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Volume 7 - Page 51 of 133 Index | Zoom | |
The Talents (Matt. 25: 14-30).
The last recorded parable of the Gospel of Matthew deals with reward or loss
consequent upon service rendered to an absent Lord.
The parable opens much like the Sower, for in each case the formula, "The kingdom
of the heavens is like unto," is omitted. The first parable (for parable it is, see 13: 18),
starts with the words, "Behold the Sower went forth to sow"; the last with the words,
"For as a man travelling into a far country". Both parables speak of results. There is the
ground that produces no fruit, and the ground that does. Then again the fruitfulness
varies, some thirty-fold, some sixty-fold, some an hundred-fold; this is exactly echoed in
the parable before us. There is the unprofitable servant, there are the profitable ones.
Their profitableness, though similar in ratio, is nevertheless different in amount, one
produces five talents, the other two.
There is another comparison which we must remember. On page 43 of Volume 4:
& 5: is set out the structure of this second set of parables which commences with
18: 23-35, the wicked servant, and introduces the word sunairő, "to reckon",
which occurs nowhere else except in the last parable of Matthew, which is the one at
present under notice. This set of parables is bounded by the idea of a reckoning with
servants, and comes in that section of Matthew where the public ministry of Christ
becomes less and the private ministry more prominent. Moreover, in both parables there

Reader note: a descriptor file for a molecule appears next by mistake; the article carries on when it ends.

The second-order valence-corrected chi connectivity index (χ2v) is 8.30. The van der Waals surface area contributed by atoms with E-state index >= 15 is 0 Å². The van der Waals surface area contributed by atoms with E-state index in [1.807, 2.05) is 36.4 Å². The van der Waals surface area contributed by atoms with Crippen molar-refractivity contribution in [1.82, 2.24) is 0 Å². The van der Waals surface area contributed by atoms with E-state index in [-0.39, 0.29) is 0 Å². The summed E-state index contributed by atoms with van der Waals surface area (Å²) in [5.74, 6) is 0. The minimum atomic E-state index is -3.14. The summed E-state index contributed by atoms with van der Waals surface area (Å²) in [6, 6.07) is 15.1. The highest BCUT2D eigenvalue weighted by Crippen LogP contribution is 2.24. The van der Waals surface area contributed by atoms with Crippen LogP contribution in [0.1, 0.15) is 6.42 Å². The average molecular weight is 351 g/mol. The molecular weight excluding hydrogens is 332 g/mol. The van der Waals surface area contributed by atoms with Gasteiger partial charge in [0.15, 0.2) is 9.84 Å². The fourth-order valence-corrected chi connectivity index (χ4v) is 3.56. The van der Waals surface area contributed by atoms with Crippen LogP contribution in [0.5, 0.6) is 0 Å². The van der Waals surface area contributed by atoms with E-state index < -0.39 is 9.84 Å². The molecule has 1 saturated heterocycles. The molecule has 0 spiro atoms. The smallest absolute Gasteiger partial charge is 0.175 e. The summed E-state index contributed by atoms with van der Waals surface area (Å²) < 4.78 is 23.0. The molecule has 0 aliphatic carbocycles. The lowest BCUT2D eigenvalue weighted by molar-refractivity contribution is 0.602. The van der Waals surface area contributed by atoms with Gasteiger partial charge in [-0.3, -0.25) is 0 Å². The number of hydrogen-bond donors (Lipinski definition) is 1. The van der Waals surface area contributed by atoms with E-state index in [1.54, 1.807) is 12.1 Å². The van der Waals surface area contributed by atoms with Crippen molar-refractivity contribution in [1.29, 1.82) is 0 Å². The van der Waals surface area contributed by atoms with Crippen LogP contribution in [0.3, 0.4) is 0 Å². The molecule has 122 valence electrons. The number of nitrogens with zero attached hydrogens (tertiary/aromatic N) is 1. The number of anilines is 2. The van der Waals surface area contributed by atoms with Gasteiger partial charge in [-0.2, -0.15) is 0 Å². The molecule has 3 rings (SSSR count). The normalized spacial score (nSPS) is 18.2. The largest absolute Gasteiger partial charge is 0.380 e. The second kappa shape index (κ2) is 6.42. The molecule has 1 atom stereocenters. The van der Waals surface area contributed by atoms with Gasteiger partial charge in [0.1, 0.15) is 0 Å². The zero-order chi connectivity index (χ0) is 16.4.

is a reference to "talents".
The parable of the talents divides itself into three sections, the nobleman's prospective
going, his absence, and return. Each action of the nobleman has a bearing upon his
servants; to them in the first place the goods are delivered, in the second they trade with
the goods or otherwise, and in the third they are rewarded or punished accordingly. This
will be seen clearly if set out as follows:--
Matt. 25: 14-30.
A1 | 14. The journey contemplated.
B1 | 15-. The delivery of the goods to the servants.
A2 | -15. The departure.
B2 | 16-18. The use of the goods by the servants.
A3 | 19. The return and the reckoning.
B3 | 20-30. The reward or punishment of the servants.
It will be observed that the period of service is during the Lord's absence. The
commission is given just before his departure, and the reward is given upon his return.
At the close of each of the four Gospels, the soon departing Lord gives various
commissions to His disciples. John shows in the difference between the ministry given to